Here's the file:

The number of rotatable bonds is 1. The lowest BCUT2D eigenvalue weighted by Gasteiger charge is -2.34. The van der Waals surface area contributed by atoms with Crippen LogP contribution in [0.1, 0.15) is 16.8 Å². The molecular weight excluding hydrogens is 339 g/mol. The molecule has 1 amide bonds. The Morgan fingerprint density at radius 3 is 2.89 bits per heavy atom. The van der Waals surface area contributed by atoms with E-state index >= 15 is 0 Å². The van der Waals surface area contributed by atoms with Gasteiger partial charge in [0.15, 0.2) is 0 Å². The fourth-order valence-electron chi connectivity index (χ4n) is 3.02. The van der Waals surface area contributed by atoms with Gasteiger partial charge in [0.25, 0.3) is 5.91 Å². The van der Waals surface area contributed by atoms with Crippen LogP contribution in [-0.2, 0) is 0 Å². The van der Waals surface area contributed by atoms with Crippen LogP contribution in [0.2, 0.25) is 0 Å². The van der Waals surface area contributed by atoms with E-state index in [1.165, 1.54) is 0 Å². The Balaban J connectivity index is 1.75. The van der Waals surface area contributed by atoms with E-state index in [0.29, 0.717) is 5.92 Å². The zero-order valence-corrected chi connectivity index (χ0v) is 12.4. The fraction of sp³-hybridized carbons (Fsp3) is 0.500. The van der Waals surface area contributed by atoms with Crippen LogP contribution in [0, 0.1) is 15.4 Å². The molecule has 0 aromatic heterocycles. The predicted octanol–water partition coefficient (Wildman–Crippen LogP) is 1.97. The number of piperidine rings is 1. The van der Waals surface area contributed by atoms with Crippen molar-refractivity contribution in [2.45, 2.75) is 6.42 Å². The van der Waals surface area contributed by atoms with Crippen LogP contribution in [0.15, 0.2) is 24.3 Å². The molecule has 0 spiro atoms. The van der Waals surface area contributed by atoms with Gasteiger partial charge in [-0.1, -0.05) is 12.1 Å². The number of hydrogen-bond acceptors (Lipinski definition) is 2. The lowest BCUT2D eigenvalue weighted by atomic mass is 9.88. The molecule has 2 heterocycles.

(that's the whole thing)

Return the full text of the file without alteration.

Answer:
The number of rotatable bonds is 1. The lowest BCUT2D eigenvalue weighted by Gasteiger charge is -2.34. The van der Waals surface area contributed by atoms with Crippen LogP contribution in [0.1, 0.15) is 16.8 Å². The molecular weight excluding hydrogens is 339 g/mol. The molecule has 1 amide bonds. The Morgan fingerprint density at radius 3 is 2.89 bits per heavy atom. The van der Waals surface area contributed by atoms with E-state index >= 15 is 0 Å². The van der Waals surface area contributed by atoms with Gasteiger partial charge in [0.15, 0.2) is 0 Å². The fourth-order valence-electron chi connectivity index (χ4n) is 3.02. The van der Waals surface area contributed by atoms with Gasteiger partial charge in [0.25, 0.3) is 5.91 Å². The van der Waals surface area contributed by atoms with Crippen LogP contribution in [-0.2, 0) is 0 Å². The van der Waals surface area contributed by atoms with Crippen LogP contribution in [0.2, 0.25) is 0 Å². The van der Waals surface area contributed by atoms with E-state index in [1.165, 1.54) is 0 Å². The Balaban J connectivity index is 1.75. The van der Waals surface area contributed by atoms with E-state index in [0.29, 0.717) is 5.92 Å². The zero-order valence-corrected chi connectivity index (χ0v) is 12.4. The fraction of sp³-hybridized carbons (Fsp3) is 0.500. The van der Waals surface area contributed by atoms with Crippen LogP contribution in [0, 0.1) is 15.4 Å². The molecule has 0 aromatic heterocycles. The predicted octanol–water partition coefficient (Wildman–Crippen LogP) is 1.97. The number of piperidine rings is 1. The van der Waals surface area contributed by atoms with Crippen molar-refractivity contribution in [2.45, 2.75) is 6.42 Å². The van der Waals surface area contributed by atoms with Crippen LogP contribution in [0.15, 0.2) is 24.3 Å². The molecule has 0 spiro atoms. The van der Waals surface area contributed by atoms with Gasteiger partial charge in [-0.1, -0.05) is 12.1 Å². The number of hydrogen-bond acceptors (Lipinski definition) is 2. The lowest BCUT2D eigenvalue weighted by atomic mass is 9.88. The molecule has 2 heterocycles.